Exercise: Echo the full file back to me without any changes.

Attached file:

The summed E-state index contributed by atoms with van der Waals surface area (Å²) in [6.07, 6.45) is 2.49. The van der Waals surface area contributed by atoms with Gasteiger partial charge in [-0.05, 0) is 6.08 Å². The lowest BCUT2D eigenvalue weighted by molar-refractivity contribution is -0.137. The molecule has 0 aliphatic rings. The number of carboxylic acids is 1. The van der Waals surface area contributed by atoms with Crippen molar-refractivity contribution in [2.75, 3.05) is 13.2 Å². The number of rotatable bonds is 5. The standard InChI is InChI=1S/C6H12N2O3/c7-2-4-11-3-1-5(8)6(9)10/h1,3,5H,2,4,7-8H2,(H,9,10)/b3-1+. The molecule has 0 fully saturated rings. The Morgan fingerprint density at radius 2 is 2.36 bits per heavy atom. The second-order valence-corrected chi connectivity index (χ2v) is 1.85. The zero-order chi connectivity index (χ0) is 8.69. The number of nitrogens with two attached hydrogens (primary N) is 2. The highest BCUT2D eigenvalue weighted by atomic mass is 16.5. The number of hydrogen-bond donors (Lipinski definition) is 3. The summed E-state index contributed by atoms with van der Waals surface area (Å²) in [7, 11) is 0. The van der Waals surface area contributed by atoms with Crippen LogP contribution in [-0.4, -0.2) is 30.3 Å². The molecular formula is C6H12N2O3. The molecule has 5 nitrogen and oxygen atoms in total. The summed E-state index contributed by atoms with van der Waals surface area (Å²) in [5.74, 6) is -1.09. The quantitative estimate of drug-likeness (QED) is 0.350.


The summed E-state index contributed by atoms with van der Waals surface area (Å²) in [6.07, 6.45) is 2.49. The van der Waals surface area contributed by atoms with Gasteiger partial charge in [-0.05, 0) is 6.08 Å². The lowest BCUT2D eigenvalue weighted by molar-refractivity contribution is -0.137. The molecule has 0 aliphatic rings. The number of carboxylic acids is 1. The van der Waals surface area contributed by atoms with Crippen molar-refractivity contribution in [2.75, 3.05) is 13.2 Å². The number of rotatable bonds is 5. The standard InChI is InChI=1S/C6H12N2O3/c7-2-4-11-3-1-5(8)6(9)10/h1,3,5H,2,4,7-8H2,(H,9,10)/b3-1+. The molecule has 0 fully saturated rings. The Morgan fingerprint density at radius 2 is 2.36 bits per heavy atom. The second-order valence-corrected chi connectivity index (χ2v) is 1.85. The zero-order chi connectivity index (χ0) is 8.69. The number of nitrogens with two attached hydrogens (primary N) is 2. The highest BCUT2D eigenvalue weighted by atomic mass is 16.5. The number of hydrogen-bond donors (Lipinski definition) is 3. The summed E-state index contributed by atoms with van der Waals surface area (Å²) in [7, 11) is 0. The van der Waals surface area contributed by atoms with Crippen LogP contribution in [-0.4, -0.2) is 30.3 Å². The molecular formula is C6H12N2O3. The molecule has 5 nitrogen and oxygen atoms in total. The summed E-state index contributed by atoms with van der Waals surface area (Å²) in [5.74, 6) is -1.09. The quantitative estimate of drug-likeness (QED) is 0.350.